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California’s Must-See National Parks

by Josephine Hogan

Are you sick of being cooped up and want to get out for the weekend? But aren’t sure what to do while also social distancing? California is full of amazingly beautiful places to see, which is probably why there are so many national parks spread throughout the state. And it is a great way to get out while socially distancing.

Though there are plenty of national monuments and historic sites that you can visit in California as well. Today we’ve compiled a list of just the national parks you can visit in this stunning state. And as always, be sure to check the weather forecast as well as local and state guidelines before heading out on your next trip.

1) Channel Islands

If you’re looking for some quiet time while seeing some stunningly beautiful islands, then this is definitely the place for you. While you’re there, go on a hike or camp for a night. You can also go snorkeling or kayaking. But mostly you can spend the weekend relaxing within the beauty of the islands. Because there are several islands, be sure to plan your trip ahead of time to get the best of your weekend.

  • Address:
    • 1901 Spinnaker Drive, Ventura, CA 93001
  • When to go:
    • Year-round
  • Hours:
    • Park: Open 24 hours a day
    • Robert J. Lagomarsino Visitor Center: 8.30 am to 5 pm
    • Outdoors Santa Barbara Visitor Center: 10 am to 5 pm
  • How much does it cost:
    • Free
  • Website:
aerial photography of sea and mountain

2) Death Valley

Death Valley is the hottest, driest, and lowest national park. Which makes this below-sea-level basin a striking contrast. Here you can find towering peaks frosted with winter snow and vast fields of wildflowers among the desert scape. When planning a trip to this stunning basin, be sure to be prepared. It is the hottest and driest national park after all.

  • Address:
    • Furnace Creek, CA 92328
  • When to go:
    • Year-round
  • Hours:
    • Park: Open 24 hours a day
    • Furnace Creek Visitor Center: 9 am to 4.30 pm
  • How much does it cost:
    • Vehicle: $30
    • Motorcycle: $25
    • Individual: $15
  • Website:
person standing on top of mountain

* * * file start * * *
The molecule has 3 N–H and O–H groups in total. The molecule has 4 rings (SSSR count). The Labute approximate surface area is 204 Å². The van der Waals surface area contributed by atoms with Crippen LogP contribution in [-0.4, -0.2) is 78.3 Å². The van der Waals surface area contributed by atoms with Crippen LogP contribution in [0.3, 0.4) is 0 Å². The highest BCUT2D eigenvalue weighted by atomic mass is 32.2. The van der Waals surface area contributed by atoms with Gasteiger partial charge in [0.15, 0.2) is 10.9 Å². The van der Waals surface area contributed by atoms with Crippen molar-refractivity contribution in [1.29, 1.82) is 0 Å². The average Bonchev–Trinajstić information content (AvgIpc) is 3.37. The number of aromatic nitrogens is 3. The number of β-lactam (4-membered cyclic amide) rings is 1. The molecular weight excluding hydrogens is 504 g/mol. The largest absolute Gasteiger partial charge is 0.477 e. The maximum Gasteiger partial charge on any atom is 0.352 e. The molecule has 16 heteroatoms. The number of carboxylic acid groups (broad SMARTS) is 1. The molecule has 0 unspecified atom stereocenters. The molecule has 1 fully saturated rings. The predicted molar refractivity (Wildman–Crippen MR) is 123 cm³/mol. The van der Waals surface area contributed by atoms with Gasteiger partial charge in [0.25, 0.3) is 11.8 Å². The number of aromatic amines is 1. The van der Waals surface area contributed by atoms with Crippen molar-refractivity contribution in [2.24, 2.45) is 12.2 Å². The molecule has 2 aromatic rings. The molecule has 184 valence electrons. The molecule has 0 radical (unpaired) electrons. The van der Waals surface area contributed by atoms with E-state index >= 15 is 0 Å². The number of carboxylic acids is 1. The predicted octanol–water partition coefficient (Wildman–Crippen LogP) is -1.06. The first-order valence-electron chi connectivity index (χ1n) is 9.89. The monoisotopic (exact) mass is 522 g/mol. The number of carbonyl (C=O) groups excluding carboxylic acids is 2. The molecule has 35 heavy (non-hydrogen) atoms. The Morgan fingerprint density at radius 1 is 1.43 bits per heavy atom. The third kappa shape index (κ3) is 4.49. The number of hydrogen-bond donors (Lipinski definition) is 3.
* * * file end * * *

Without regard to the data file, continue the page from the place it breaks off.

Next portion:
3) Joshua Tree

Spend the weekend at Joshua Tree National Park exploring where two distinct desert landscapes meet. The sprawling park, coming in at nearly 800,000 acres, has so much to offer. From the sand dunes to granitic monoliths there is a bit of everything here. While out exploring, look for the vast plant and wildlife. And as always, be sure to plan for the trip. The heat can get a bit overwhelming during the summer months.

  • Address:
    • 74485 National Park Drive, Twentynine Palms, CA 92277-3597
  • When to go:
    • Year-round
  • Hours:
    • Park: Open 24 hours a day
    • Joshua Tree Visitor Center: 7.30 am to 5 pm
    • Oasis Visitor Center: 8.30 am to 5 pm
    • Cottonwood Visitor Center: 8.30 am to 4 pm
    •  Black Rock Nature Center: 8 am to 8 pm (Closed from June 1 to Sept 30)
  • How much does it cost:
    • Vehicle: $30
    • Motorcycle: $25
    • Individual: $15
  • Website:
green tree on brown field during sunset

4) Lassen Volcanic

Home to steaming fumaroles, meadows dotted with wildflowers, clear mountain lakes, and numerous volcanoes, this is one national park you don’t want to miss out on. You’ll be able to see the story of the volcanic past and the hot water that continues to shape the landscape today. Don’t forget to plan for your trip so you can properly explore the park’s beauty.

  • Address:
    • 38050 Highway 36 East, Park Headquarters, Mineral, CA 96063
  • When to go:
    • Year-round
  • Hours:
    • Park: Open 24 hours
    • Kohm Yah-Mah-Nee Visitor Center: 9 am to 5 pm (Check online for winter hours)
    • Loomis Museum: 9 am to 5 pm (closed Nov 1 to Memorial Day weekend)
  • How much does it cost:
    • Winter Pass: $10
    • Vehicle: $30
    • Motorcycle: $25
    • Individual: $15
  • Website: https://www.nps.gov/lavo/index.htm
green trees on brown field during daytime

5) Pinnacles